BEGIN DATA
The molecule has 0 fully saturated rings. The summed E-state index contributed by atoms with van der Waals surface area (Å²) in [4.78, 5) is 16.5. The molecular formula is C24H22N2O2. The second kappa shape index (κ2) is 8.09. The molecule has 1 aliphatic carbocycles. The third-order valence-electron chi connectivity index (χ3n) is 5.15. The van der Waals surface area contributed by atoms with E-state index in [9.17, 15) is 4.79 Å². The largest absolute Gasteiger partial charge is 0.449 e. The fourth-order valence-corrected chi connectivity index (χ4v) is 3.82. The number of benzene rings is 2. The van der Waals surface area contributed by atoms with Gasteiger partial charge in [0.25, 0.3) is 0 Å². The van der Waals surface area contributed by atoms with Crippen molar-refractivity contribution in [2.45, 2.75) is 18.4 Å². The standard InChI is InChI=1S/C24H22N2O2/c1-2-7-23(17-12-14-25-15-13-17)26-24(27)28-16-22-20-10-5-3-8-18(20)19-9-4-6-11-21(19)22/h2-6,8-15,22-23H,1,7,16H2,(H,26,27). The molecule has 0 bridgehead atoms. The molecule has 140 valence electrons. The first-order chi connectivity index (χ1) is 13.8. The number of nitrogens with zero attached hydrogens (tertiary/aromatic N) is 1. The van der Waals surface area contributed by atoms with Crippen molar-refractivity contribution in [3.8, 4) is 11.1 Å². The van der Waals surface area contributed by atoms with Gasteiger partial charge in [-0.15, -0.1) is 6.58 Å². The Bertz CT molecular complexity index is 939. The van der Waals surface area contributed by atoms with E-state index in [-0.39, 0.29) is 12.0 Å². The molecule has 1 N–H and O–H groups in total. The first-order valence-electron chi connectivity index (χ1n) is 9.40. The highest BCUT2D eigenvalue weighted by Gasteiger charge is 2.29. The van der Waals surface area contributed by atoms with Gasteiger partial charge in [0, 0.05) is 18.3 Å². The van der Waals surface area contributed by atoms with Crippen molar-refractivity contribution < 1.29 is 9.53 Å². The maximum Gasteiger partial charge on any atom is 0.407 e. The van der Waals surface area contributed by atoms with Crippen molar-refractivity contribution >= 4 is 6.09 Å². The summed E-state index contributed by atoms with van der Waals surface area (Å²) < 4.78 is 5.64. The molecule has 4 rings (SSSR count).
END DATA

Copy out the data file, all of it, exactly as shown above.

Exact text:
The molecule has 0 fully saturated rings. The summed E-state index contributed by atoms with van der Waals surface area (Å²) in [4.78, 5) is 16.5. The molecular formula is C24H22N2O2. The second kappa shape index (κ2) is 8.09. The molecule has 1 aliphatic carbocycles. The third-order valence-electron chi connectivity index (χ3n) is 5.15. The van der Waals surface area contributed by atoms with E-state index in [9.17, 15) is 4.79 Å². The largest absolute Gasteiger partial charge is 0.449 e. The fourth-order valence-corrected chi connectivity index (χ4v) is 3.82. The number of benzene rings is 2. The van der Waals surface area contributed by atoms with Gasteiger partial charge in [0.25, 0.3) is 0 Å². The van der Waals surface area contributed by atoms with Crippen molar-refractivity contribution in [2.45, 2.75) is 18.4 Å². The standard InChI is InChI=1S/C24H22N2O2/c1-2-7-23(17-12-14-25-15-13-17)26-24(27)28-16-22-20-10-5-3-8-18(20)19-9-4-6-11-21(19)22/h2-6,8-15,22-23H,1,7,16H2,(H,26,27). The molecule has 0 bridgehead atoms. The molecule has 140 valence electrons. The first-order chi connectivity index (χ1) is 13.8. The number of nitrogens with zero attached hydrogens (tertiary/aromatic N) is 1. The van der Waals surface area contributed by atoms with Crippen molar-refractivity contribution in [3.8, 4) is 11.1 Å². The van der Waals surface area contributed by atoms with Gasteiger partial charge in [-0.15, -0.1) is 6.58 Å². The Bertz CT molecular complexity index is 939. The van der Waals surface area contributed by atoms with E-state index in [-0.39, 0.29) is 12.0 Å². The molecule has 1 N–H and O–H groups in total. The first-order valence-electron chi connectivity index (χ1n) is 9.40. The highest BCUT2D eigenvalue weighted by Gasteiger charge is 2.29. The van der Waals surface area contributed by atoms with Gasteiger partial charge in [0, 0.05) is 18.3 Å². The van der Waals surface area contributed by atoms with Crippen molar-refractivity contribution < 1.29 is 9.53 Å². The maximum Gasteiger partial charge on any atom is 0.407 e. The van der Waals surface area contributed by atoms with Crippen molar-refractivity contribution >= 4 is 6.09 Å². The summed E-state index contributed by atoms with van der Waals surface area (Å²) < 4.78 is 5.64. The molecule has 4 rings (SSSR count).